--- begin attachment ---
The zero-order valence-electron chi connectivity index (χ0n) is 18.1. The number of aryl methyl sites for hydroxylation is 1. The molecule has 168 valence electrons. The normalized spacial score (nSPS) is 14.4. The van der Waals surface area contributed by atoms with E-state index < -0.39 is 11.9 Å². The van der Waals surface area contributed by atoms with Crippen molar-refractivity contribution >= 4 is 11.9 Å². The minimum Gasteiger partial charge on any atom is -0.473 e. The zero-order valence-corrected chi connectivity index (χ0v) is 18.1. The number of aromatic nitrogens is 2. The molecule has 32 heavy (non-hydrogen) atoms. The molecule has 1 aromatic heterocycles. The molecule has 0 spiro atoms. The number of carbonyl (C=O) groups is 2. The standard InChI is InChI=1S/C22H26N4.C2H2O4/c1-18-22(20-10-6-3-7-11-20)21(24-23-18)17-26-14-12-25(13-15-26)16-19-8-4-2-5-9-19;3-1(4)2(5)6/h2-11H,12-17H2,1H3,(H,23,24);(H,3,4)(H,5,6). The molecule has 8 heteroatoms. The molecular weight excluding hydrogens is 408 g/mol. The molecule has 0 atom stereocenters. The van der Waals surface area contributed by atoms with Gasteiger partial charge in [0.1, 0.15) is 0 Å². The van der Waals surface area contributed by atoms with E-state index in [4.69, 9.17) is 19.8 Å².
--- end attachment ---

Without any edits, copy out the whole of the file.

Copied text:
The zero-order valence-electron chi connectivity index (χ0n) is 18.1. The number of aryl methyl sites for hydroxylation is 1. The molecule has 168 valence electrons. The normalized spacial score (nSPS) is 14.4. The van der Waals surface area contributed by atoms with E-state index < -0.39 is 11.9 Å². The van der Waals surface area contributed by atoms with Crippen molar-refractivity contribution >= 4 is 11.9 Å². The minimum Gasteiger partial charge on any atom is -0.473 e. The zero-order valence-corrected chi connectivity index (χ0v) is 18.1. The number of aromatic nitrogens is 2. The molecule has 32 heavy (non-hydrogen) atoms. The molecule has 1 aromatic heterocycles. The molecule has 0 spiro atoms. The number of carbonyl (C=O) groups is 2. The standard InChI is InChI=1S/C22H26N4.C2H2O4/c1-18-22(20-10-6-3-7-11-20)21(24-23-18)17-26-14-12-25(13-15-26)16-19-8-4-2-5-9-19;3-1(4)2(5)6/h2-11H,12-17H2,1H3,(H,23,24);(H,3,4)(H,5,6). The molecule has 8 heteroatoms. The molecular weight excluding hydrogens is 408 g/mol. The molecule has 0 atom stereocenters. The van der Waals surface area contributed by atoms with Gasteiger partial charge in [0.1, 0.15) is 0 Å². The van der Waals surface area contributed by atoms with E-state index in [4.69, 9.17) is 19.8 Å².